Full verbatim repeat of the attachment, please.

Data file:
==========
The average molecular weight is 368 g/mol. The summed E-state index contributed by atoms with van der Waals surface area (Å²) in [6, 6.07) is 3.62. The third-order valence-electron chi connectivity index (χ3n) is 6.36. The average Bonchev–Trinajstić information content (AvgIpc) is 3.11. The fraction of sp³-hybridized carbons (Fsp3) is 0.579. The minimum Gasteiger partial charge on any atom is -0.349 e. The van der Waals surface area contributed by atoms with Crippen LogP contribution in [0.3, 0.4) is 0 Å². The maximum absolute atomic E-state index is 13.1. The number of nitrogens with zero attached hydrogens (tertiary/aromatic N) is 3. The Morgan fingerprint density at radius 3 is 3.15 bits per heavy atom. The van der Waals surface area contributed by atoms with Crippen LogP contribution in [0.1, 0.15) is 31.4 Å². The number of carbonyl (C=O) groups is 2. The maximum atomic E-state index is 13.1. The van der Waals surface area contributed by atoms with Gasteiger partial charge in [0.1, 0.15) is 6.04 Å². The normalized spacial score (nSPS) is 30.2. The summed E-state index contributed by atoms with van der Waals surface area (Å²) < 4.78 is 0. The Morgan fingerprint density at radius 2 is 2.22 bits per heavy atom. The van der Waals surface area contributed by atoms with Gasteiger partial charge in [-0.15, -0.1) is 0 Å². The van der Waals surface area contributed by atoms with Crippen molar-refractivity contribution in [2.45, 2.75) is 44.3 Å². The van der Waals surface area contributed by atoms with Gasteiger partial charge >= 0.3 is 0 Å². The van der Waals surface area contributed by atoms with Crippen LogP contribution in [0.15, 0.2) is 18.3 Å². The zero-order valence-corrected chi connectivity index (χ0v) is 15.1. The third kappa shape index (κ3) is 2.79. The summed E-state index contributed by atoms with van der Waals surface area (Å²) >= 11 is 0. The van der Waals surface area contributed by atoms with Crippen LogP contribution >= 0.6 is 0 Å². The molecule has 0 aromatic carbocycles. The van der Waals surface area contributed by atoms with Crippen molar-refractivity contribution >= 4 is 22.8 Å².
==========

The average molecular weight is 368 g/mol. The summed E-state index contributed by atoms with van der Waals surface area (Å²) in [6, 6.07) is 3.62. The third-order valence-electron chi connectivity index (χ3n) is 6.36. The average Bonchev–Trinajstić information content (AvgIpc) is 3.11. The fraction of sp³-hybridized carbons (Fsp3) is 0.579. The minimum Gasteiger partial charge on any atom is -0.349 e. The van der Waals surface area contributed by atoms with Crippen LogP contribution in [0.3, 0.4) is 0 Å². The maximum absolute atomic E-state index is 13.1. The number of nitrogens with zero attached hydrogens (tertiary/aromatic N) is 3. The Morgan fingerprint density at radius 3 is 3.15 bits per heavy atom. The van der Waals surface area contributed by atoms with Crippen LogP contribution in [0.1, 0.15) is 31.4 Å². The number of carbonyl (C=O) groups is 2. The maximum atomic E-state index is 13.1. The van der Waals surface area contributed by atoms with Gasteiger partial charge in [0.1, 0.15) is 6.04 Å². The normalized spacial score (nSPS) is 30.2. The summed E-state index contributed by atoms with van der Waals surface area (Å²) < 4.78 is 0. The Morgan fingerprint density at radius 2 is 2.22 bits per heavy atom. The van der Waals surface area contributed by atoms with Gasteiger partial charge in [-0.15, -0.1) is 0 Å². The van der Waals surface area contributed by atoms with Crippen molar-refractivity contribution in [2.45, 2.75) is 44.3 Å². The van der Waals surface area contributed by atoms with Gasteiger partial charge >= 0.3 is 0 Å². The van der Waals surface area contributed by atoms with Crippen LogP contribution in [0.15, 0.2) is 18.3 Å². The zero-order valence-corrected chi connectivity index (χ0v) is 15.1. The third kappa shape index (κ3) is 2.79. The summed E-state index contributed by atoms with van der Waals surface area (Å²) >= 11 is 0. The van der Waals surface area contributed by atoms with Crippen LogP contribution >= 0.6 is 0 Å². The molecule has 0 aromatic carbocycles. The van der Waals surface area contributed by atoms with Crippen molar-refractivity contribution >= 4 is 22.8 Å².